After months of deliberation, a group of international legal experts unveiled a new legal definition of “ecocide” in June. The definition, if adopted by the International Criminal Court (ICC), would put environmental destruction on a par with war crimes and pave the way for prosecution of world leaders and leaders. companies that knowingly use the destruction of the environment for their own benefit.
The panel of 12 legal experts formally qualified ecocide as “unlawful or indiscriminate acts committed in the knowledge that there is a substantial probability of serious and widespread or long-term damage to the environment caused by such acts”. They propose adding this to the âRome Statuteâ, a permanent international treaty-based court, which would make it an official international criminal law that can be tried by the International Criminal Court (ICC). The ICC investigates and tries individuals accused of crimes of concern to the international community, such as war crimes.
For a crime to pay off, the environmental damage would have to be irreversible or not be able to be naturally repaired within a reasonable time, Aljazeera reported. Environmental damage according to the definition would include âthe earth, its biosphere, cryosphere, lithosphere, hydrosphere and atmosphere, as well as outer spaceâ. A well-known example is the long-term negative effects of Agent Orange, a herbicide used during the Vietnam War decades ago that was found to be the culprit for health problems and even caused birth defects. .
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âThere was a small gap in the [ecocide] conversationâ¦ the term has been around but legally that doesn’t really mean anything. It’s an expressive word that conjures up images of some sort of massive environmental destruction, âKate Mackintosh, Senior Executive Director of the Promise Institute for Human Rights at UCLA Law and one of the experts in crafting the legal definition of ecocide. âTo really take its incorporation into law seriously, we thought it was important to have a working definition. ”
The seriousness of the crime is what might justify future prosecution, she said. The law would more or less exist to control individuals like CEOs and senior government officials and prevent (or, if necessary, punish) excessive damage to the planet.
âNo one is necessarily interested in throwing a bunch of people in jail,â Mackintosh says. “The point is that if these people know that they are at risk of going to jail for causing massive environmental destruction, they will change their behavior – or they will not cause [ecocide to happen] in the first place.
If successful, ecocide would be prosecuted to the same level as other major crimes such as genocide and crimes against humanity. To make this happen, any of the 123 ICC member states can propose ecocide as an amendment to the Rome Statute. After their proposal, the Court’s annual meeting will hold a vote.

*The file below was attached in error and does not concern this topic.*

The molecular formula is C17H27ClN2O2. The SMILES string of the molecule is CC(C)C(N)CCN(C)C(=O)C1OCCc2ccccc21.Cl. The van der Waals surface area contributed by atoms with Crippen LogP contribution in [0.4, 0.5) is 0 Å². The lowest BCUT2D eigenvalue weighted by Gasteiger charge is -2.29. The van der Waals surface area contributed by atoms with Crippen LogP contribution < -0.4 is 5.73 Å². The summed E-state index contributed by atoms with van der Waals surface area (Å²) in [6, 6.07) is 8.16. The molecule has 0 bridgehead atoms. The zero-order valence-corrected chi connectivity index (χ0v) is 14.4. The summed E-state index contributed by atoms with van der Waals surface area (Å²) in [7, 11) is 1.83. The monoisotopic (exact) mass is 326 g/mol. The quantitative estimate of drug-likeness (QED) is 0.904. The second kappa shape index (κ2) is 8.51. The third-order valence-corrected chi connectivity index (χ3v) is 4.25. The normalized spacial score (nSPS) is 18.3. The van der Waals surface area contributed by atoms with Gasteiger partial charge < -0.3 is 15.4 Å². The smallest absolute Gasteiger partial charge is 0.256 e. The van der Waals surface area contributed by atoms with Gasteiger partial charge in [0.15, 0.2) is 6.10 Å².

Jonathan Adler, professor of law and director of the Coleman P. Burke Center for Environmental Law at Case Western Reserve University, says a clear definition is essential for effective investigation and prosecution in the future if ecocide is added to the list of crimes.
âThere is a risk of defining too broadly for it to become something that can be used opportunistically,â he explains. “Yes [ecocide] is defined too broadly, it becomes more difficult to apply consistently.
As important as it is to eliminate a specific definition of ecocide, this is not the first time that it has been debated by legal experts. Under the regime of Iraqi dictator Saddam Hussein, chemical weapons were used to deliberately contaminate the food, water, soil and livestock of opposition communities, according to Adler. However, Hussein was ultimately tried and executed for his crimes and was not prosecuted for ecocide.
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In 2003, Adler wrote an editorial for The National Review describing how diet was the perfect definition of ecocide. The crucial ingredient in the Hussein regime’s environmental terrorism was intent.
âMost of the previous ecocide cases were arguably the result of good intentions gone awry,â he wrote. âThe environmental spoliation of the Soviet republics under the Communist regime was the result, in part, of efforts to stimulate economic development. In the case of Iraq, however, the destruction of the environment was a means of destroying a people, if not an end in itself.
This new proposed amendment and definition may be subject to change in the future, and original experts like Mackintosh are open to this, as long as there is hope that their proposal will be taken into account.
âWhat we needed to do was find something serious enough and believable enough to start the conversation. Once [the international courts] start looking, they can have other ideas and can go in other directions, âshe said. ” Everything is fine. We just wanted to open the door.